Wednesday, February 29, 2012

Teens & Cosmetic Surgery

From Medscape Pediatrics

Teens and Elective Cosmetic Surgery

An Expert Commentary on Real-World Scenarios

Sherrell J. Aston, MD; Robert L. Findling, MD, MBA; Laurie Scudder, DNP, PNP
Posted: 02/23/2012
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Editor's Note:
The topic of plastic surgery in teens has been in the news lately and raises many clinical and ethical questions. Medscape asked experts in psychiatry, cosmetic surgery, and bioethics to help us explore this issue.
Robert L. Findling, MD, MBA, Professor of Psychiatry and Pediatrics at Case Western Reserve University and Director of Child & Adolescent Psychiatry at Rainbow Babies & Children's Hospital, presented the mental health perspective. Sherrell J. Aston, MD, Professor of Surgery in the Department of Plastic Surgery at New York University School of Medicine and Chairman, Department of Plastic Surgery, Manhattan Eye, Ear and Throat Institute of Lenox Hill Hospital provided input from the surgeon's perspective. The participants also discussed some cases that, although hypothetical, represent real-world scenarios.
Medscape: Appearance is important to all of us -- none more so than teens, who are often uncomfortable with their evolving bodies. Perceived flaws do not only diminish a teen's self-image but can affect his or her social interactions, leading to difficulties in school, withdrawal, or aggression. Teens sometimes have valid cosmetic conditions that may benefit from plastic surgery.
Child and adolescent cosmetic surgery is not new, but the topic has come to the forefront as a result of recent media attention. A major factor in consideration is the fact that the patient is still growing, both physically and emotionally. The decision requires input and agreement from both the child and the parent. What are the very first factors that a clinician should consider when approached about cosmetic concerns by either a patient or a family member?
Dr. Findling: It's important to understand the psychological effects of the cosmetic concern. Certainly, there are issues where cosmetic issues could clearly affect a youngster's emotional well-being. However, there are cases where the degree of the effect of a more modest cosmetic concern on the psychological state of the patient may be less clear. Along the same line, there are times when a patient may express negative emotional sequelae about a perceived flaw, and that cosmetic concern is not even readily apparent.
Simply put, discrepancies can exist between the magnitude of the visible cosmetic concern and the expressed emotional distress associated with it. Appreciating this disconnect can be quite important. This is because such disconnects can lead to unrealistic expectations about the degree to which a surgical procedure might improve a youngster's well-being. Certainly, when the discrepancy between the emotional concern and the physical manifestations are apparent, an understanding of such disconnects can be pivotal.
According to current psychiatric nosology, there is a condition known as body dysmorphic disorder. Patients with this condition may be inordinately distressed by or preoccupied with a minor or even nonexistent cosmetic concern. I should point out that body dysmorphic disorder should be differentiated from developmentally expected body image concerns.
Dr. Aston: First, it is important for the plastic surgeon to determine that the teenager, not the parents or boyfriend or girlfriend, is initiating the request for the cosmetic procedure. The surgeon must determine that the patient has reached a level of physical maturity and that further growth is unlikely to occur. The surgeon must also decide whether the patient's anticipated surgical result is appropriate and consistent with their anatomy, and whether the patients anticipated change in their life is realistic. The surgeon needs to determine that the teenager has realistic requests and goals, as well as sufficient emotional maturity to understand the nature of their requested surgical procedure, the potential problems, the recovery process, and the anticipated long-term results.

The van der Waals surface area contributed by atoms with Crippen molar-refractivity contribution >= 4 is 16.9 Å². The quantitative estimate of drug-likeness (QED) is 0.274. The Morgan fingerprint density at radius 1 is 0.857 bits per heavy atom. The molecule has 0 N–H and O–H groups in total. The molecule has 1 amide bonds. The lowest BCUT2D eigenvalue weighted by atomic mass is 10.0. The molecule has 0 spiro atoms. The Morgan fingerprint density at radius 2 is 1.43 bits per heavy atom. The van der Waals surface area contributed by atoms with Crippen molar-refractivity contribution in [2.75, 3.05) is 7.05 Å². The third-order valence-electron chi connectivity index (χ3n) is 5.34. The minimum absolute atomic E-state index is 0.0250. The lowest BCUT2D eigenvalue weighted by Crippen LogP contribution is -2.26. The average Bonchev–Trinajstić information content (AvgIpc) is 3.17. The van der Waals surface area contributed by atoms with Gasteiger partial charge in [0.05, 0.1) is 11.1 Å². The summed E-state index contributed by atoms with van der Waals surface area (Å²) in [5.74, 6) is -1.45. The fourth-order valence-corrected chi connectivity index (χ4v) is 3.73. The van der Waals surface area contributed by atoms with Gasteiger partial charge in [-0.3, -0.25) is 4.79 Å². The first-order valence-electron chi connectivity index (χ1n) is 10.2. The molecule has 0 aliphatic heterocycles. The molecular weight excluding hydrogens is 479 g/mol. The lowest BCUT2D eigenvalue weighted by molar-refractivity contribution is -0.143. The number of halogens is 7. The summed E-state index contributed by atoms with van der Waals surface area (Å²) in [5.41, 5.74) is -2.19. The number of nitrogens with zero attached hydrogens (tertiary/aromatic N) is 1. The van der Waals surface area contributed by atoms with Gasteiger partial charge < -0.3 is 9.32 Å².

Medscape: You both referred to the importance of determining whether the teen's desire for a cosmetic change is realistic. Dr. Findling voiced concern that the magnitude of the perceived flaw may be less significant than the teen believes it to be; Dr. Aston noted the importance of determining whether the desired change is achievable. Recognizing that there is a degree of subjectivity to these assessments, what are the metrics that can be used to evaluate both the degree of distress and the desired change on the part of the teen? Are there strategies that should be implemented in the primary care arena -- where many teens and families will begin this process -- that can assist providers in making a determination as to which child and family can and should be referred for follow-up, whether by a cosmetic practitioner or a mental health provider?
Dr. Findling: From the emotional and psychological perspective, several strategies should be considered.
  1. Identify the cosmetic concern and try to gauge the subjective degree to which the cosmetic concern is "atypical." This assessment applies to both the youngster and the guardian. Compare this concern with that of the "typical" child and family -- recognizing, of course, that there is a wide range of "normal" and that a cosmetic issue that may cause great concern for one teen may be acceptable to another. That same range of perspectives applies to parents.
  2. Try to assess the magnitude of distress due to the physical concern.
  3. Try to assess the sequelae associated with the distress due to the cosmetic concern.
  4. Attempt to identify how the youngster's life might change due to the cosmetic surgery. Is the expectation reasonable or rational?
Although there certainly is a subjective quality to this, physicians, particularly those who are familiar with working with teens, can help identify thoughts, beliefs, and ideas that would raise red flags.
Dr. Aston: Dr. Findling and I are saying the same thing, just in different words. It boils down to the individual cases. I've operated on several thousand teenagers and can't remember a case where there was a postoperative psychological problem. In general, teenagers just want to correct their area of concern and get on with life. Teens, or adults, who are emotionally immature or have unrealistic expectations should not have surgery.

Putting It Into Practice: Case Discussions

Medscape: Perhaps we could briefly discuss some individual cases to illuminate key clinical considerations.